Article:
Every hour (except during lunch) a water puppet show is presented in the museum’s small theater for an additional cost.
6. CU CHI TRENCHES
The Cu Chi Tunnels are a must-see half-day trip and one of the top tours for tourists to the city, located around 60 kilometers from Ho Chi Minh City. The Viet Cong’s military operations throughout the Vietnam War were centered on this extensive 250-kilometer-plus network of tunnels.
The painfully small tunnels served as hospitals, communication hubs, supply routes, hiding spots, and even residential spaces for soldiers.
A typical tour includes the opportunity to crawl into a portion of the tunnel system, which heightens your understanding of the fortitude and adaptation of the men who lived here.
7. The Museum of War Relics
One of Vietnam’s most well-liked museums is the War Remnants Museum, which features horrifying displays about the atrocities of war in this country that has had its share of combat. Although part of the museum’s displays are related to the first Indochina War with French colonialists, the Vietnam War is the museum’s main area of attention.
It’s a good idea to start on the top floor and work your way down so you may finish with the lower floor’s more casual exhibits.
8. Mekong Delta Woman paddling along Mekong Delta
A common day trip that feels like a world away from busy Ho Chi Minh City is cruising through the verdant maze of palm-fringed channels, rivers, and islands of the Mekong Delta. It provides an intriguing look into the way of life of those who rely on this perilous waterway for their survival.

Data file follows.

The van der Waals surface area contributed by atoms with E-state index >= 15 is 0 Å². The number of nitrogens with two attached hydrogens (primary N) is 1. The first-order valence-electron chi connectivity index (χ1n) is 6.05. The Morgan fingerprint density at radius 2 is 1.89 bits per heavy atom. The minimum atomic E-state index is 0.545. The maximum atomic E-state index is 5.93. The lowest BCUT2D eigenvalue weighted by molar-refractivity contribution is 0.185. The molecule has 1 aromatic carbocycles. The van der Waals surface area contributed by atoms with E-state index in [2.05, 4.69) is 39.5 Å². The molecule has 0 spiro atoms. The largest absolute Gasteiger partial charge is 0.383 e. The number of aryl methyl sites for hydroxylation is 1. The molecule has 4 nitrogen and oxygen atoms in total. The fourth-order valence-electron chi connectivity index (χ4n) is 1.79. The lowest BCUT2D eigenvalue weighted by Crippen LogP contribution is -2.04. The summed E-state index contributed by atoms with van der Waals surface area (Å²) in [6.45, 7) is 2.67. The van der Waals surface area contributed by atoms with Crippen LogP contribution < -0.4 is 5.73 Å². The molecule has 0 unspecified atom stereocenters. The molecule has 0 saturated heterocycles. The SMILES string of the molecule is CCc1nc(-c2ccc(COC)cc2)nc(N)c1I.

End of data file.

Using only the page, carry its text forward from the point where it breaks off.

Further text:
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About 40,000 square kilometers in size, the delta provides 90% of the nation’s exports and more than half of the nation’s grain. It is renowned for its floating marketplaces, which typically take place in the morning.
9. Water Puppet Theater Golden Dragon
For families with small children and anybody who likes levity in traditional entertainment, the Golden Dragon Water Puppet Theatre is ideal. More than a thousand years ago, in remote Red River Delta communities, water puppetry found its beginnings in Vietnam.
A peek into the culture of the nation is provided by the engaging 50-minute program. Although it is delivered in Vietnamese, the power of the puppet characters—both human and animal—overrides the language barrier.
10. The Jade Emperor Pagoda
A few blocks from the Botanical Gardens is the striking Jade Emperor Pagoda (Chua Phuoc Hai), which was constructed in the early 20th century. In the dimly lighted inside of the temple, you’ll find numerous depictions of both Buddhist and Taoist deities.
The temple was constructed in honor of the Taoist god Ngoc Hoang, also known as the Jade Emperor or King of Heaven.
Ho Chi Minh City, still frequently referred to by its former name of Saigon, is a clamorous, chaotic sensory extravaganza. The sweltering air is thick with exhaust fumes and exotic smells as motorbikes honk in a wave across congested intersections and residents squat on street corners eating steaming hot bowls of Pho (noodle soup).
Ho Chi Minh City, the largest city in Vietnam and its commercial center is a location where the ancient and the new stand in stark contrast to one another.
Temples are scattered among the skyscrapers and fashionable stores, inhabitants fish in the lazy Saigon River with bamboo fishing rods, and in some areas of the city, the magnificent French colonial architecture and broad, tree-lined avenues give it an almost European atmosphere.